Saturday, January 16, 2010

A Fast Food Day

This morning I met a couple of fellow jail volunteers at McDonalds for breakfast. The three of us try to get together once a month for breakfast and we did that last Saturday. But this morning we had an official bi-monthly meeting at 9 am so we met at 8 am for breakfast.

On the months when we don't have a meeting we usually go to a coffee shop. We get to talking and drinking coffee and lose track of time. Before we know it we've been there 1-1/2 hours and we start feeling guilty about hogging the table.

So we go outside and finish solving the world's problems. We thought we would try McDonalds for a couple of reasons - we don't have to tip (we're sort of cheap) and we can stay as long as we want.


I have to confess that I have a Saturday afternoon ritual that I've been doing for the better part of a year. If nothing else it's a good reason to go for an errand on the bike.
Amber and I have been hooked on TCBY yogurt for many years. In fact, we probably qualify to be part owners of this store. Hey wait, that also applies to the local Home Depot. Anyway, this store is owned by a really nice Korean family. They're the sweetest family and they have all of their teenage kids helping them. We've developed kind of a familiarity with one another but not a friendship; I think because of the language barrier with the parents. They're all extremely polite.

Almost every Saturday afternoon between 3-4 pm I ride to the store. I walk in with all my gear on and my helmet flipped up. I walk over to the reach-in freezer and get two pint tubs of non-fat dutch chocolate yogurt. As I'm doing this, whoever is behind the counter automatically gets the bag ready and starts ringing up the sale. It's all choreographed so well with very little change from one week to the next.

When one of their teenage daughters is working she'll usually giggle at some point. Not the kind of giggle that's offensive just a cute giggle. As I left this afternoon I couldn't help but wonder if they have a name for me in Korean. You know, a name for, "Tall guy on a motorcycle who comes in every Saturday and gets two pints of non-fat dutch chocolate".

Well I'd better wrap this up and get started on the yogurt.


  1. A Cheap Meal? Not according to author Raj Patel:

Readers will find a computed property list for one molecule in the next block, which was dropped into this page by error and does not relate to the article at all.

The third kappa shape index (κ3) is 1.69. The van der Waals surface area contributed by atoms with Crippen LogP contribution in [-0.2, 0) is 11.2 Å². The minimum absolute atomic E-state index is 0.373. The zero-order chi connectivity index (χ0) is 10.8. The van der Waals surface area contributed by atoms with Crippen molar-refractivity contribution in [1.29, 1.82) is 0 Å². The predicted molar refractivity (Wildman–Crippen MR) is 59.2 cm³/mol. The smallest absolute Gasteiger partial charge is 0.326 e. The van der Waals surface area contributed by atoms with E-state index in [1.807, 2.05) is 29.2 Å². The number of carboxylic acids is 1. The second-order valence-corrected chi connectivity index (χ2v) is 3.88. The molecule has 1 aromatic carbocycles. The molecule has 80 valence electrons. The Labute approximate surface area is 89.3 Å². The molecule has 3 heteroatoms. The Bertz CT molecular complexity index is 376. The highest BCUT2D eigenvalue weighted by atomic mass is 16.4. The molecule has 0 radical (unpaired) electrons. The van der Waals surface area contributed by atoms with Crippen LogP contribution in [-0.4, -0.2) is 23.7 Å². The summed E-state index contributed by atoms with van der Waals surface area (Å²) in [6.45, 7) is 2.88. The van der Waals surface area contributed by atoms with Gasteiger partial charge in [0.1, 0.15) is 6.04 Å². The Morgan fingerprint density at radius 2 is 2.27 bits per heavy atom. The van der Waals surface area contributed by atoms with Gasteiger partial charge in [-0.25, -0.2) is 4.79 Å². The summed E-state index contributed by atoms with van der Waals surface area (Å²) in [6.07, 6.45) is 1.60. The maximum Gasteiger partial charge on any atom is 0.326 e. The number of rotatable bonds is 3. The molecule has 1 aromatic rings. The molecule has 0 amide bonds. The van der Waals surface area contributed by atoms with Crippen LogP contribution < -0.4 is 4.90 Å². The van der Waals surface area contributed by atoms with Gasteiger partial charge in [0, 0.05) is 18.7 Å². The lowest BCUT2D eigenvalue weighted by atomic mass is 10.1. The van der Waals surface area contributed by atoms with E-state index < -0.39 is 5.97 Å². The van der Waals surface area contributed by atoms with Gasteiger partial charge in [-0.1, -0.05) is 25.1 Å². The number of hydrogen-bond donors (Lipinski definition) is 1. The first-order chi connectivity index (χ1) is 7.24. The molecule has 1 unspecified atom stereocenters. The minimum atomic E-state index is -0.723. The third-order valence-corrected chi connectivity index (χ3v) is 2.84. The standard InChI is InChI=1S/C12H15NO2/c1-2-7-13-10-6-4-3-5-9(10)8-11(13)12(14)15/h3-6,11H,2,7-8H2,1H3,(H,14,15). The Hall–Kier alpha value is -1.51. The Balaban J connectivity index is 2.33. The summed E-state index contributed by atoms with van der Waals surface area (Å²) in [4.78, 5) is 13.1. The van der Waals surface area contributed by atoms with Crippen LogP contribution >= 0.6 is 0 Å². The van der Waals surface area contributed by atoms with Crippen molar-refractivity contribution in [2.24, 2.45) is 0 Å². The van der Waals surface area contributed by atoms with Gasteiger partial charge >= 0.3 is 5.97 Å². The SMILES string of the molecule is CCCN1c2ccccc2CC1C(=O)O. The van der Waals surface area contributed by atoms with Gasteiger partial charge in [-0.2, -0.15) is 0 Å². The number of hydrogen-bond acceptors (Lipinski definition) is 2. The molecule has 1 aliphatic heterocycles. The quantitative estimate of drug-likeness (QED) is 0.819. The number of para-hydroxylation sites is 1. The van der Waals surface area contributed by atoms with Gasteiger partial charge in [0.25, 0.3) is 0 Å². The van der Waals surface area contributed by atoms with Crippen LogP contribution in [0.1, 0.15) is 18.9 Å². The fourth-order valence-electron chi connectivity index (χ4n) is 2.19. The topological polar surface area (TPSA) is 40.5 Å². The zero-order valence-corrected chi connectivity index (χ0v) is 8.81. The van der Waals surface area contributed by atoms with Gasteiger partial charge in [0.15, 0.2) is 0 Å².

"I mean, you know, if you go to your local burger joint, you will find, what, a $4 hamburger. But researchers in India did some calculations a few years ago looking at what would happen if we started to include the environmental costs that are part and parcel of the production of that hamburger. If, for example, that burger is produced on land that once used to be rainforest, well, then you’ve lost the rainforest, you’ve lost the ecosystemic services that that rainforest provides, you lose the carbon, you lose the biodiversity. And all of a sudden, when you start imputing those environmental costs, it turns out that the price of a hamburger should be nearer $200 rather than four. And that, of course, is just one element of the costs that are squeezed out of our food and pretty much everything else.

    But sticking with that hamburger for a moment, I mean, if that hamburger is consumed in the United States, then the chances are that the tomatoes on that hamburger will come from southern Florida, where, since 1997, over a thousand people have been freed from conditions of modern-day slavery and where the Coalition of Immokalee Workers, of tomato pickers in southern Florida, have been campaigning for a living wage for quite some time. And, of course, the cost of slavery doesn’t feature in that hamburger, either. And that’s, of course, just on the production side.

    Of course, there are consequences to the cost of consuming junk food. And in the United States, one in five healthcare dollars is now spent on taking care of someone who has diabetes. And the rise of diabetes, in no small part, is related to the fact that we don’t pay the full costs of the way we consume when we buy our food. Of course, we pay those costs in the end. But the corporations that sell us that food are able to exclude those costs out of the price. And it’s important for us to have new ways of valuing things other than the market."

  2. Gee, Mike aren't you glad you had breakfast and not the hamburger? :)

    I really like the 3rd photo (feet), now that tells a story! I like the angle of view on the fourth.

    I like Burger King better than McD's...excepting that king fellow. There's something exceptionally creepy about that dude...worse than clowns!

  3. Anonymous,